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Creatures of Accident

The Rise of the Animal Kingdom

Wallace Arthur


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The most important aspect of evolution, from a philosophical viewpoint, is the rise of complex, advanced creatures from simple, primitive ones. This "vertical" dimension of evolution has been downplayed in both the specialist and popular literature on evolution, in large part because it was in the past associated with unsavory political views. The avoidance of evolution's vertical dimension has, however, left evolutionary biology open to the perception, from outside, that it deals merely with the diversification of rather similar creatures, all at the same level of "advancedness" from a common ancestor—for example, the classic case studies of finches with different beaks or moths of different colors.

The latest incarnation of creationism, dubbed intelligent design (or ID), has taken advantage of this situation. It portrays an evolutionary process that is constantly guided—especially in its upward direction—by the hand of an unseen Creator, who is able to ensure that it ends up producing humans. Creatures of Accident attacks the antiscience ID worldview, mainly by building a persuasive picture of how "unaided" evolution produces advanced creatures from simple ones by an essentially accidental process. Having built this picture, in the final chapter the book reflects on its religious implications.

Praise For Creatures of Accident: The Rise of the Animal Kingdom

“Creatures of Accident is no accidental book. It is an elegantly wrought piece of science writing from one of the leading thinkers on the evolution of animals. Arthur deftly guides us through the history of biology, from before Darwin to the latest discoveries of DNA, to create a fascinating argument about how complexity arose on Earth.” —Carl Zimmer, author of Evolution: The Triumph of An Idea and Soul Made Flesh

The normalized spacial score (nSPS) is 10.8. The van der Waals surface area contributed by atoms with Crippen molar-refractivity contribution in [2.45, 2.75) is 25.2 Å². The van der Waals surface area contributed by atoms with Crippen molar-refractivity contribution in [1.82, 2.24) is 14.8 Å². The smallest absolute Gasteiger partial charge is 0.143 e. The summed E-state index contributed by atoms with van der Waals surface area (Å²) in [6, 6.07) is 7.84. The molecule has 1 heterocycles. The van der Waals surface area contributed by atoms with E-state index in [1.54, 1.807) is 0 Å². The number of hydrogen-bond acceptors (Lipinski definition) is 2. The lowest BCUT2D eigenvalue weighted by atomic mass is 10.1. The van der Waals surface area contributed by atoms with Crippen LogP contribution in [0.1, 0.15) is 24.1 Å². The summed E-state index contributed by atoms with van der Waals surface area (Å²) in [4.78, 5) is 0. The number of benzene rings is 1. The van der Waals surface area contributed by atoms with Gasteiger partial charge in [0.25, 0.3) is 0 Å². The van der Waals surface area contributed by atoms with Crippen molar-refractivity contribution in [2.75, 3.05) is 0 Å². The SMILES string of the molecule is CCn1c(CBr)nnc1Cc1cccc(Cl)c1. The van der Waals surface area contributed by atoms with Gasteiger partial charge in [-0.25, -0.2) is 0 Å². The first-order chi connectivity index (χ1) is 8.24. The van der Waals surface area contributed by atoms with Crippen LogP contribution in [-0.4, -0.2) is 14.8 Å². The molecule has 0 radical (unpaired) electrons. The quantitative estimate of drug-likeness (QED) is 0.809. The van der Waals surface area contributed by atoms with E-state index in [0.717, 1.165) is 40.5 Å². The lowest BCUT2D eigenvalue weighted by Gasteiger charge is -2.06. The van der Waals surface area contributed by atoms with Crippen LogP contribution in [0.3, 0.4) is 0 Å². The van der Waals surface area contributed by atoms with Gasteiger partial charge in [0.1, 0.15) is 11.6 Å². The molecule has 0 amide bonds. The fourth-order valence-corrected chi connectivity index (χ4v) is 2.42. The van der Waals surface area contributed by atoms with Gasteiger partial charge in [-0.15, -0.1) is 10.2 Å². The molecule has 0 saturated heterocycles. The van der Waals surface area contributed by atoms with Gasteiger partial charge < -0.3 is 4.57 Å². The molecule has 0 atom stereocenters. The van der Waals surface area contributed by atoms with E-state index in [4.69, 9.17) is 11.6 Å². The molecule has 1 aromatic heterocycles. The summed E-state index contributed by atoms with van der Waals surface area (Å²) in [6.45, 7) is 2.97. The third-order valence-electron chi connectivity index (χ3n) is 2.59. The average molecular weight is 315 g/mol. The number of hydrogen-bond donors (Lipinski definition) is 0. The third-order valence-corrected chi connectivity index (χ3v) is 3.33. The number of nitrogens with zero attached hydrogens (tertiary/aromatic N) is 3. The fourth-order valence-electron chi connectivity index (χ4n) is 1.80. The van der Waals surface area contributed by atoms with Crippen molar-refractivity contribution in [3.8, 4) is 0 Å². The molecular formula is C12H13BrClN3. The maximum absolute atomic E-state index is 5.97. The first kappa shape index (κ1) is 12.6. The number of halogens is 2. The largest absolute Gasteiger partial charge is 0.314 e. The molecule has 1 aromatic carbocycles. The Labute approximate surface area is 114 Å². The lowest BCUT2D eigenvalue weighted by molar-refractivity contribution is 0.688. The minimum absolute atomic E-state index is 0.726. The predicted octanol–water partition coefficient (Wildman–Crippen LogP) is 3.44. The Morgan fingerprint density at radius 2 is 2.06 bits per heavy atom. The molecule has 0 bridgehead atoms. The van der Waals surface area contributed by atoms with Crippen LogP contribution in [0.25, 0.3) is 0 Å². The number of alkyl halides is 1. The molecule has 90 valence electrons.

“In Creatures of Accident, Wallace Arthur gives us a lively and original account of the evolution of complex life forms, and takes on the attacks of Intelligent Design creationism on the integrity of science. This book will be an enjoyable one for both the general reader with a scientific bent and the scientific reader of a general bent.” —Rudolf A. Raff, professor of biology, Indiana University, and author of The Shape of Life: Genes, Development, and the Evolution of Animal Form

“Crisply written, Prof. Arthur's book makes a powerful case for the liberal humanist approach to scientific investigation of biological patterns and evolutionary 'advancement.' It deserves to be read as a corrective by those interested in the Intelligent Design controversy.” —Richard Fortey, Visiting Prof of Palaeobiology, University of Oxford, and author of Earth: An Intimate History

“Creatures of Accident is a vibrant exposition of what biological evolution is really all about, and how it works to result in something as wondrous as a human being. Arthur argues convincingly that the chance duplication of genes and body parts is the raw material from which natural selection produces major increases in biological complexity. What's more, the book is so accessible and well-written that it's fun to read.” —Fred Wilt, author of Principles of Developmental Biology

“Beautifully Simplified and Readable.” —Nature

Hill and Wang, 9780809037018, 272pp.

Publication Date: September 4, 2007

About the Author

Wallace Arthur is a professor of zoology at the National University of Ireland, Galway. The author of books including Creatures of Accident, he also serves as European editor of the journal Evolution and Development.